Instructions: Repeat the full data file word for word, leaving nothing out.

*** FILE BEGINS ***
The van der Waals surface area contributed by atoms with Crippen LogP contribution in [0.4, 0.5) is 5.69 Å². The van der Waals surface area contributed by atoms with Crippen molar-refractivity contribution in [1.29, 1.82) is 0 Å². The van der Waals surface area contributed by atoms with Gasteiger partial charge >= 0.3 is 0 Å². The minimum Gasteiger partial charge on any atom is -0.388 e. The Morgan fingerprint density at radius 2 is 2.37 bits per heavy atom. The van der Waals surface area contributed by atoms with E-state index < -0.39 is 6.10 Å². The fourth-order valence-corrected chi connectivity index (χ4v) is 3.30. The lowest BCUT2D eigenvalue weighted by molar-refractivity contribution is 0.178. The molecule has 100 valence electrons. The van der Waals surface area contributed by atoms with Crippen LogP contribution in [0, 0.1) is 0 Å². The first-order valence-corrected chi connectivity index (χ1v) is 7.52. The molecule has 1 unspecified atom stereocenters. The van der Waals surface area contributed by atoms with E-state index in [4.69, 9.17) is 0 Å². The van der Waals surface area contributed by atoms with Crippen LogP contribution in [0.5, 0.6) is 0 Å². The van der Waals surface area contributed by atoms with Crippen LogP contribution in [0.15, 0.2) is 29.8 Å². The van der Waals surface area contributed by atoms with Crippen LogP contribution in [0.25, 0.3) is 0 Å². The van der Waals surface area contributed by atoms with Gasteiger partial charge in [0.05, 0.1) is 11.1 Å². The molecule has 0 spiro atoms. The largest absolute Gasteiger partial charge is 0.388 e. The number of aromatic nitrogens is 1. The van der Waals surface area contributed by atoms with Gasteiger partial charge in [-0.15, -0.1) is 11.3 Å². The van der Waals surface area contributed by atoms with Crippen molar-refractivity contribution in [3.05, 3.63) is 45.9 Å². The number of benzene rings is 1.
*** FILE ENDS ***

The van der Waals surface area contributed by atoms with Crippen LogP contribution in [0.4, 0.5) is 5.69 Å². The van der Waals surface area contributed by atoms with Crippen molar-refractivity contribution in [1.29, 1.82) is 0 Å². The van der Waals surface area contributed by atoms with Gasteiger partial charge >= 0.3 is 0 Å². The minimum Gasteiger partial charge on any atom is -0.388 e. The Morgan fingerprint density at radius 2 is 2.37 bits per heavy atom. The van der Waals surface area contributed by atoms with E-state index < -0.39 is 6.10 Å². The fourth-order valence-corrected chi connectivity index (χ4v) is 3.30. The lowest BCUT2D eigenvalue weighted by molar-refractivity contribution is 0.178. The molecule has 100 valence electrons. The van der Waals surface area contributed by atoms with Crippen LogP contribution in [0, 0.1) is 0 Å². The first-order valence-corrected chi connectivity index (χ1v) is 7.52. The molecule has 1 unspecified atom stereocenters. The van der Waals surface area contributed by atoms with E-state index in [4.69, 9.17) is 0 Å². The van der Waals surface area contributed by atoms with Crippen LogP contribution in [0.5, 0.6) is 0 Å². The van der Waals surface area contributed by atoms with Crippen LogP contribution in [0.15, 0.2) is 29.8 Å². The van der Waals surface area contributed by atoms with Crippen LogP contribution in [0.25, 0.3) is 0 Å². The van der Waals surface area contributed by atoms with Gasteiger partial charge in [0.05, 0.1) is 11.1 Å². The molecule has 0 spiro atoms. The largest absolute Gasteiger partial charge is 0.388 e. The number of aromatic nitrogens is 1. The van der Waals surface area contributed by atoms with Gasteiger partial charge in [-0.15, -0.1) is 11.3 Å². The van der Waals surface area contributed by atoms with Crippen molar-refractivity contribution in [3.05, 3.63) is 45.9 Å². The number of benzene rings is 1.